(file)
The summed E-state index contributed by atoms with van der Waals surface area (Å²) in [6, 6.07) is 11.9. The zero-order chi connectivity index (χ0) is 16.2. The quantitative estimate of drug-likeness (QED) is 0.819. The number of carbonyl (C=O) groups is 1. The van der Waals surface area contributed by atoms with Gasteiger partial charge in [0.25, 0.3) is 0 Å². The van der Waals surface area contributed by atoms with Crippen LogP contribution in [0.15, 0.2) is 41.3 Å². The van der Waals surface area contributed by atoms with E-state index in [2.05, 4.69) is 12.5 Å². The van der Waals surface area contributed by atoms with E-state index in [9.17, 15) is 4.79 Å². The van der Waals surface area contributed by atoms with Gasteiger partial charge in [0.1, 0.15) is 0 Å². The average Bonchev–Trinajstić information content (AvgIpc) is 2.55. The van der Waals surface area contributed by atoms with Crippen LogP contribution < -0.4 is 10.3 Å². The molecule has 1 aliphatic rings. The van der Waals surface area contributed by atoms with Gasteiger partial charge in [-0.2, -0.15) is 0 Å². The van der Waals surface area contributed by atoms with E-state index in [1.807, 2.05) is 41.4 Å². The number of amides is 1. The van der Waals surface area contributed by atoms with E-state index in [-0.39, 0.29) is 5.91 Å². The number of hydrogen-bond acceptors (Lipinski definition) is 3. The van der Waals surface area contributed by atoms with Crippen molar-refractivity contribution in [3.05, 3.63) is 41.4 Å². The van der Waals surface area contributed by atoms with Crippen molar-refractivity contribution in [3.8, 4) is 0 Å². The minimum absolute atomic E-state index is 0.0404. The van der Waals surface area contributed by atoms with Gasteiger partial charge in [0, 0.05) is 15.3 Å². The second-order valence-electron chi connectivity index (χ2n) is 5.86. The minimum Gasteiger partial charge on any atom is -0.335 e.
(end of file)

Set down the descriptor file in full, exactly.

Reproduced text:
The summed E-state index contributed by atoms with van der Waals surface area (Å²) in [6, 6.07) is 11.9. The zero-order chi connectivity index (χ0) is 16.2. The quantitative estimate of drug-likeness (QED) is 0.819. The number of carbonyl (C=O) groups is 1. The van der Waals surface area contributed by atoms with Gasteiger partial charge in [0.25, 0.3) is 0 Å². The van der Waals surface area contributed by atoms with Crippen LogP contribution in [0.15, 0.2) is 41.3 Å². The van der Waals surface area contributed by atoms with E-state index in [2.05, 4.69) is 12.5 Å². The van der Waals surface area contributed by atoms with E-state index in [9.17, 15) is 4.79 Å². The van der Waals surface area contributed by atoms with Gasteiger partial charge in [0.1, 0.15) is 0 Å². The average Bonchev–Trinajstić information content (AvgIpc) is 2.55. The van der Waals surface area contributed by atoms with Crippen LogP contribution < -0.4 is 10.3 Å². The molecule has 1 aliphatic rings. The van der Waals surface area contributed by atoms with Gasteiger partial charge in [-0.2, -0.15) is 0 Å². The van der Waals surface area contributed by atoms with E-state index in [1.807, 2.05) is 41.4 Å². The number of amides is 1. The van der Waals surface area contributed by atoms with E-state index in [-0.39, 0.29) is 5.91 Å². The number of hydrogen-bond acceptors (Lipinski definition) is 3. The van der Waals surface area contributed by atoms with Crippen molar-refractivity contribution in [3.05, 3.63) is 41.4 Å². The van der Waals surface area contributed by atoms with Crippen molar-refractivity contribution in [3.8, 4) is 0 Å². The minimum absolute atomic E-state index is 0.0404. The van der Waals surface area contributed by atoms with Gasteiger partial charge in [0, 0.05) is 15.3 Å². The second-order valence-electron chi connectivity index (χ2n) is 5.86. The minimum Gasteiger partial charge on any atom is -0.335 e.